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Author Topic: maximum practical colony size  (Read 1094 times)
charlieBnoobee
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« on: April 09, 2012, 10:43:04 PM »

This is my first post on this forum, and in regards to beeking, I'm profoundly green but coming, nevertheless, with some transferable skills. Just now I'm in Frantic Research Mode— really ste-e-p learning curve—and there is this one basic, and pressing, question that I can't get a straight-forward answer to, much searching and asking not withstanding.

My over-arching goal is to find a system of bee keeping that will maximize honey harvest and bee health with a minimum of labor and capital input, and that will be sized to fit within my resource parameters. Nearly as soon as I'd begun digging, it seemed like some type of vertical TBH system was the way to go, leaning more toward Oscar Peron's big "hand's off " hives rather than the little stacks of little Warre' boxes. Very soon The Question arose: Just what are the limits to colony size??? Judging from what others have said, the limits to colony size are set mainly by 1. what the beekeeper can handle and keep secure in terms of weight, size, and strength of the hive's structure (as well as his/her own "structure"!), 2. the amounts of nectar and pollen available throughout the year, and 3. the presence or absence of stress (whether from  humans, animals, disease, internal and external climate, etc.) The limits imposed by queen and worker physiology/genetics would seem to be less restrictive than the first three factors. This may be at least part of the thinking behind the Perone hive. In short, if there's any concensus at all among the experts, (and that's a huge 'if'), it would be that for bee colonies: bigger = healthier = stronger= bigger still, up to the limits imposed by bees themselves and the quantity and quality of nutrition easily available to them.

 IF the above three conditions can be taken care of in such a way that they impose little restriction in and of themselves on colony size, just what size might a colony attain over a few years' time??

Can anyone shed some light on this?  huh
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beyondthesidewalks
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« Reply #1 on: April 09, 2012, 10:59:52 PM »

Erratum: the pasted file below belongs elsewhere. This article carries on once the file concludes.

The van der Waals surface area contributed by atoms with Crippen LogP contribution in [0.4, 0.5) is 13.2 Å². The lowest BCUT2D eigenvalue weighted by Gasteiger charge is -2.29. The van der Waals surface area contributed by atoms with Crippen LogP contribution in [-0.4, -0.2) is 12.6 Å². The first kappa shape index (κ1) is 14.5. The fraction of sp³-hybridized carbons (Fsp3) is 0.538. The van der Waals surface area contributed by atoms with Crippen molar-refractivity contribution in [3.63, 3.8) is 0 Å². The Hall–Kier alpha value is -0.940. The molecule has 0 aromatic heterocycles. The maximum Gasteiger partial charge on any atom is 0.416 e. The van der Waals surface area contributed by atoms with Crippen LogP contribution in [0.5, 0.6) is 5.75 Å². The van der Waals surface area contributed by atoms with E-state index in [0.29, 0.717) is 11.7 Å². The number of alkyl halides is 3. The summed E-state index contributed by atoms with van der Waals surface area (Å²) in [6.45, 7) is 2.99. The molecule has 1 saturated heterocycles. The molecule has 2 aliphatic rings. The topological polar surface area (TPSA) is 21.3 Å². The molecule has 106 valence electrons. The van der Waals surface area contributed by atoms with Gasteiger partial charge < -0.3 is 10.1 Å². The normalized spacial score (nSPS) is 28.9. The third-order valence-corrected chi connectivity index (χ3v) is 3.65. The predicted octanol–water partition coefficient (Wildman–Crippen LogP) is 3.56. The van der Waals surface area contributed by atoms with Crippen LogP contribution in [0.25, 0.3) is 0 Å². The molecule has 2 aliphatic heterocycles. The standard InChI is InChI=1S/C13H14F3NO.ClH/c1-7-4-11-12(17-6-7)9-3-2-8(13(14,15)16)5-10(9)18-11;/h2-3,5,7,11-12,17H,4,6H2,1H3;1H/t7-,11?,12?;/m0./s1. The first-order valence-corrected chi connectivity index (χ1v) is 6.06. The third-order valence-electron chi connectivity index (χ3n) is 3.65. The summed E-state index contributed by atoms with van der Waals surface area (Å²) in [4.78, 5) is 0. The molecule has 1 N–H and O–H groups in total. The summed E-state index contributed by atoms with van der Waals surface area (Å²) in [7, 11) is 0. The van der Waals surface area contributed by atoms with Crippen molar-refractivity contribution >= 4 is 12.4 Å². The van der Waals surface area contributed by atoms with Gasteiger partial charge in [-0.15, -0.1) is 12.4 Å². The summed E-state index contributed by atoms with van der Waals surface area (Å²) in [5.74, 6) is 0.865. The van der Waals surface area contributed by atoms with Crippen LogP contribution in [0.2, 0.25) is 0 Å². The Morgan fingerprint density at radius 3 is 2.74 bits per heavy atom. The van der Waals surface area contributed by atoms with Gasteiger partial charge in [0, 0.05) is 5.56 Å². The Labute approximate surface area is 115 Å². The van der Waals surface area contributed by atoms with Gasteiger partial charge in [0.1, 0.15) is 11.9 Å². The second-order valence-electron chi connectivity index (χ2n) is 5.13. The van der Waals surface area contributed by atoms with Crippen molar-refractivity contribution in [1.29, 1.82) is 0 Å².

From my experience, I think the weather ----> honey flow is the biggest influence on hive size.  The next biggest influence would be the bees themselves.  You can only provide the space they need to get that big and prevent swarming.  The biggest hive I've ever had was so tall that I had to stand on the tailgate to get to the top super.  (Be careful backing up to a hive, ask me how I know Smiley)  I'd say that I'd prefer a second hive that was easier to manage to a hive so tall I had trouble dealing with it. 

The bees from that hive were MEAN!!!  I'd say that the hotter the bees the more honey they produce.  I purchased those bees from a man in Alabama who, I think, is out of the business.  The last packages of bees I purchased from him, I think in 1993 or 94, were the meanest but most productuve bees I've ever had.
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Michael Bush
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« Reply #2 on: April 10, 2012, 09:55:33 AM »

There is a limit both on the total size they seem to want and on the total amount a queen can lay.  100,000 to 150,000 bees is a very strong hive and I don't think you'll get past that without doing some combines which will then dwindle back to that.
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Michael Bush
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charlieBnoobee
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« Reply #3 on: April 10, 2012, 11:06:42 AM »

Thanks for the input;
Now the next question: How many square inches of well-filled comb space would 100,000 – 150,000 bees occupy? (@ one deep frame = approx. 140 sq. ins.). You can probably see where this is going; namely, if height, weight, strength, and accessibility concerns are adequately dealt with, what size hive (in linear dimensions) is required to house a colony of that size in bees? The answer is a matter of simple arithmetic once the bees per comb area is known. That, plus a good deal of experimentation and research into optimal frame/comb dimensions, no. of combs per body/box, etc., etc. But that's the fun part!  grin